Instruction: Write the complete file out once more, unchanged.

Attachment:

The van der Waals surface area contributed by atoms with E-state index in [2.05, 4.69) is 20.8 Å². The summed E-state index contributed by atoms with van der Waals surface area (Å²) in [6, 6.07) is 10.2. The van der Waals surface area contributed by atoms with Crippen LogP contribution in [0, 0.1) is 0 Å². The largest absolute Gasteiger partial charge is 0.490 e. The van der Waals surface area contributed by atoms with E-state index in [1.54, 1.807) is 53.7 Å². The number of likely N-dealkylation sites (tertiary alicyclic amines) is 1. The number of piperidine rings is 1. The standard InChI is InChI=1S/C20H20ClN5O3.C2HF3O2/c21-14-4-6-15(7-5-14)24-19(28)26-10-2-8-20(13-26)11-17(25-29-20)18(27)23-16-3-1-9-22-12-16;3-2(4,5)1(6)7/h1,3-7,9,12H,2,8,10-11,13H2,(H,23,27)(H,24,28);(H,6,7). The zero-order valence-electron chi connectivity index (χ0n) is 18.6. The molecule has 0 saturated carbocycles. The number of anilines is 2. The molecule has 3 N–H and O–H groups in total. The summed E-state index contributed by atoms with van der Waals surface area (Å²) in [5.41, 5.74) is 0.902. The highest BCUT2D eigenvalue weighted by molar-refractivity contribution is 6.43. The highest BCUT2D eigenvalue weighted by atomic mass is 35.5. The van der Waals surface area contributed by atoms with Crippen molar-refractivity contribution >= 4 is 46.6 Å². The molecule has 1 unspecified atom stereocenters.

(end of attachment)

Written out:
The van der Waals surface area contributed by atoms with E-state index in [2.05, 4.69) is 20.8 Å². The summed E-state index contributed by atoms with van der Waals surface area (Å²) in [6, 6.07) is 10.2. The van der Waals surface area contributed by atoms with Crippen LogP contribution in [0, 0.1) is 0 Å². The largest absolute Gasteiger partial charge is 0.490 e. The van der Waals surface area contributed by atoms with E-state index in [1.54, 1.807) is 53.7 Å². The number of likely N-dealkylation sites (tertiary alicyclic amines) is 1. The number of piperidine rings is 1. The standard InChI is InChI=1S/C20H20ClN5O3.C2HF3O2/c21-14-4-6-15(7-5-14)24-19(28)26-10-2-8-20(13-26)11-17(25-29-20)18(27)23-16-3-1-9-22-12-16;3-2(4,5)1(6)7/h1,3-7,9,12H,2,8,10-11,13H2,(H,23,27)(H,24,28);(H,6,7). The zero-order valence-electron chi connectivity index (χ0n) is 18.6. The molecule has 0 saturated carbocycles. The number of anilines is 2. The molecule has 3 N–H and O–H groups in total. The summed E-state index contributed by atoms with van der Waals surface area (Å²) in [5.41, 5.74) is 0.902. The highest BCUT2D eigenvalue weighted by molar-refractivity contribution is 6.43. The highest BCUT2D eigenvalue weighted by atomic mass is 35.5. The van der Waals surface area contributed by atoms with Crippen molar-refractivity contribution >= 4 is 46.6 Å². The molecule has 1 unspecified atom stereocenters.